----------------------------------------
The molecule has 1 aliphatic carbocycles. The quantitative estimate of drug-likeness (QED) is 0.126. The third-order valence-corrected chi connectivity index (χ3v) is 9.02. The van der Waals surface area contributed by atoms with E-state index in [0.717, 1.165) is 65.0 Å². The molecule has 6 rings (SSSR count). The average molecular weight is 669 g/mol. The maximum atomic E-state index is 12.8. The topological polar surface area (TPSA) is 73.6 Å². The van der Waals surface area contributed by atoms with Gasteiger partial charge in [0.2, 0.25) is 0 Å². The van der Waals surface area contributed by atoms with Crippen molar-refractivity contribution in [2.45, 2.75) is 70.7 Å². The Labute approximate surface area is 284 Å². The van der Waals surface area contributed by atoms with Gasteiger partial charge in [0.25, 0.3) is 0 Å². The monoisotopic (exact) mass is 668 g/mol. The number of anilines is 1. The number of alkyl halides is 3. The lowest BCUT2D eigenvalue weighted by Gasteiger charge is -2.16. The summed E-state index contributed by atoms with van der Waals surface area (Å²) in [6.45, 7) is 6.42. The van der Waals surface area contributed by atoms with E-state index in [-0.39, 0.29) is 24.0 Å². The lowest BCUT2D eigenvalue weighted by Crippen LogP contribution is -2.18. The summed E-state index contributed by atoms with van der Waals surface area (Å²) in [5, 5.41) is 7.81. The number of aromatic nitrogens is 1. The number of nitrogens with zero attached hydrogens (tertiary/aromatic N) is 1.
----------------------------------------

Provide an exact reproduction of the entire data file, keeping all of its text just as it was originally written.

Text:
The molecule has 1 aliphatic carbocycles. The quantitative estimate of drug-likeness (QED) is 0.126. The third-order valence-corrected chi connectivity index (χ3v) is 9.02. The van der Waals surface area contributed by atoms with E-state index in [0.717, 1.165) is 65.0 Å². The molecule has 6 rings (SSSR count). The average molecular weight is 669 g/mol. The maximum atomic E-state index is 12.8. The topological polar surface area (TPSA) is 73.6 Å². The van der Waals surface area contributed by atoms with Gasteiger partial charge in [0.2, 0.25) is 0 Å². The van der Waals surface area contributed by atoms with Crippen molar-refractivity contribution in [2.45, 2.75) is 70.7 Å². The Labute approximate surface area is 284 Å². The van der Waals surface area contributed by atoms with Gasteiger partial charge in [0.25, 0.3) is 0 Å². The monoisotopic (exact) mass is 668 g/mol. The number of anilines is 1. The number of alkyl halides is 3. The lowest BCUT2D eigenvalue weighted by Gasteiger charge is -2.16. The summed E-state index contributed by atoms with van der Waals surface area (Å²) in [6.45, 7) is 6.42. The van der Waals surface area contributed by atoms with E-state index in [-0.39, 0.29) is 24.0 Å². The lowest BCUT2D eigenvalue weighted by Crippen LogP contribution is -2.18. The summed E-state index contributed by atoms with van der Waals surface area (Å²) in [5, 5.41) is 7.81. The number of aromatic nitrogens is 1. The number of nitrogens with zero attached hydrogens (tertiary/aromatic N) is 1.